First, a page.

Her Campus Logo Her Campus Logo
The opinions expressed in this article are the writer’s own and do not reflect the views of Her Campus.
This article is written by a student writer from the Her Campus at Ashoka chapter.

Edited by Aahana Banerjee

Mornings at my home smell of tempered cumin seeds, roasted garlic and turmeric. I am used to waking up to mumma singing in the kitchen while pouring all her love into the meals she cooks for us. So, in my first semester at college, getting greeted by the pungent smell of leftover mess food at the pantry was not all too welcoming. The general food situation on campus, where we were plagued by the same paneer and gravy didn’t help either. Sustaining myself on ramen and instant oats was not sustainable at all. I was compelled to change things. 

This semester, I not only brought utensils and mumma’s spice box with me, but her intuition too. I neither measure salt nor the amount of spice I put; instead, I just make sure that it smells like mumma’s food to me. From plucking curry leaves from the residence hall courtyard to carrying a heavy bag of vegetables from the front gate and cooking three meals a day while attending my classes, I have done more adulting than I ever intended to.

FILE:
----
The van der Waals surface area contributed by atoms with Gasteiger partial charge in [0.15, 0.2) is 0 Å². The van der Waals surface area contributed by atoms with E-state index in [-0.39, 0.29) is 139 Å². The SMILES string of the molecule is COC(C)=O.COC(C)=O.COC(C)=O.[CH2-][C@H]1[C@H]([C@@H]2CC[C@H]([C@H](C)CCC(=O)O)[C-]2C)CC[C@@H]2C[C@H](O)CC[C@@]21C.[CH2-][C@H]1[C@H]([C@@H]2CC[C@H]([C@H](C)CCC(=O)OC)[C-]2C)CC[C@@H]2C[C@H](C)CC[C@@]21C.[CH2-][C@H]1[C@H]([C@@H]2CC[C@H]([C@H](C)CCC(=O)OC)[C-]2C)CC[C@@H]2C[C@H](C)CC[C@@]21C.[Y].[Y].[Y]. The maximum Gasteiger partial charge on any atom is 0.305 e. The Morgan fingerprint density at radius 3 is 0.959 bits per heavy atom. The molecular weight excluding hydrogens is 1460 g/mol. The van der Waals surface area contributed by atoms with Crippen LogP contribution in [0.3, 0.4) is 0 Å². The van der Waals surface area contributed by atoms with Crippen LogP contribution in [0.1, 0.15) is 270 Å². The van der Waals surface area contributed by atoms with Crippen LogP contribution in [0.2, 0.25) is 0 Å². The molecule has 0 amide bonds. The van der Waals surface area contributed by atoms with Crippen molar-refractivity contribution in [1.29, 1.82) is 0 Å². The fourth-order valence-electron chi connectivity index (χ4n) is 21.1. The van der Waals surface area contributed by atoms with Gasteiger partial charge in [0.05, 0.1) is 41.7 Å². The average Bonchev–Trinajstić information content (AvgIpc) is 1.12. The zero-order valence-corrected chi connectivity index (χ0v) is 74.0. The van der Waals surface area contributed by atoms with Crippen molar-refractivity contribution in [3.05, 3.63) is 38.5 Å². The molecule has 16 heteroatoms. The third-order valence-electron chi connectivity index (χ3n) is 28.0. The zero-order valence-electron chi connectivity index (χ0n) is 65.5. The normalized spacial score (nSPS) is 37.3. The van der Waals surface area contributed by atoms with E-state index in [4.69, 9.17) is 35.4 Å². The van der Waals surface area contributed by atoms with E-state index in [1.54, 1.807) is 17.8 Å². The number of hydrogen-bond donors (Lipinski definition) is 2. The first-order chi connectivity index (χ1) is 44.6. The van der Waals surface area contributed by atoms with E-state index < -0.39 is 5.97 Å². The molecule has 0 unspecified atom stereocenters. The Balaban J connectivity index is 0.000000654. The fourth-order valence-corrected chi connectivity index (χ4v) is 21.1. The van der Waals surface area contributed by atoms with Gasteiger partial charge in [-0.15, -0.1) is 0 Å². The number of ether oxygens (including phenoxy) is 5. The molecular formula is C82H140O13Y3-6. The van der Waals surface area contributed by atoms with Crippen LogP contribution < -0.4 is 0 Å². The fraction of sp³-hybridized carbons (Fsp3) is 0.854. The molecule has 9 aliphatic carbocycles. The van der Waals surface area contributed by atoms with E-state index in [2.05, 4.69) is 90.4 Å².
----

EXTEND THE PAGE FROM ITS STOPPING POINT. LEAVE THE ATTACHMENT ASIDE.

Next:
On a daily basis, at least three people ask me why I put so much effort into my meals and how I manage to do so. To give an honest answer, I have no clue. All I am aware of is that I have a large appetite, both for food and for love, and if I don’t satisfy that then I will be starving myself of the sincerest of pleasures. I miss the warmth with which my mother cooks her dal, and the care with which my father pours more of it onto my rice. Cooking my meals in our small dorm pantry is just an innocent attempt to keep myself surrounded by that same warmth and care, despite being miles away from home. 

My mother says that a meal cooked with negative feelings in your heart is similar to brewing poison, and the same done with love will taste like nectar. So there hasn’t been a day when I haven’t hummed my favourite tunes and danced around while making a meal. Consequently, my pan wouldn’t just be overflowing with spices and flavours, but love wanting to be shared. It was not until now that I realised that I love feeding people. I am sure that at this point, my roommate would want me to stop with my broccoli sandwiches and tomato rice. 

After running around campus from one class to the next, coming back to my room and cooking a simple potato curry and eating it with rice and a bit of tomato chutney, while watching Modern Family for the umpteenth time is the most cathartic thing ever. I wouldn’t have it any other way. 

All that being said, cooking has empowered me in more ways than I could’ve imagined. I decided to look after my health by doing something, which unfortunately compels many women to forget about their health and cater to other people’s needs. So here’s to changing narratives, one meal at a time. 

A tiny human stuck in a hamster wheel, trying to break out of it through art.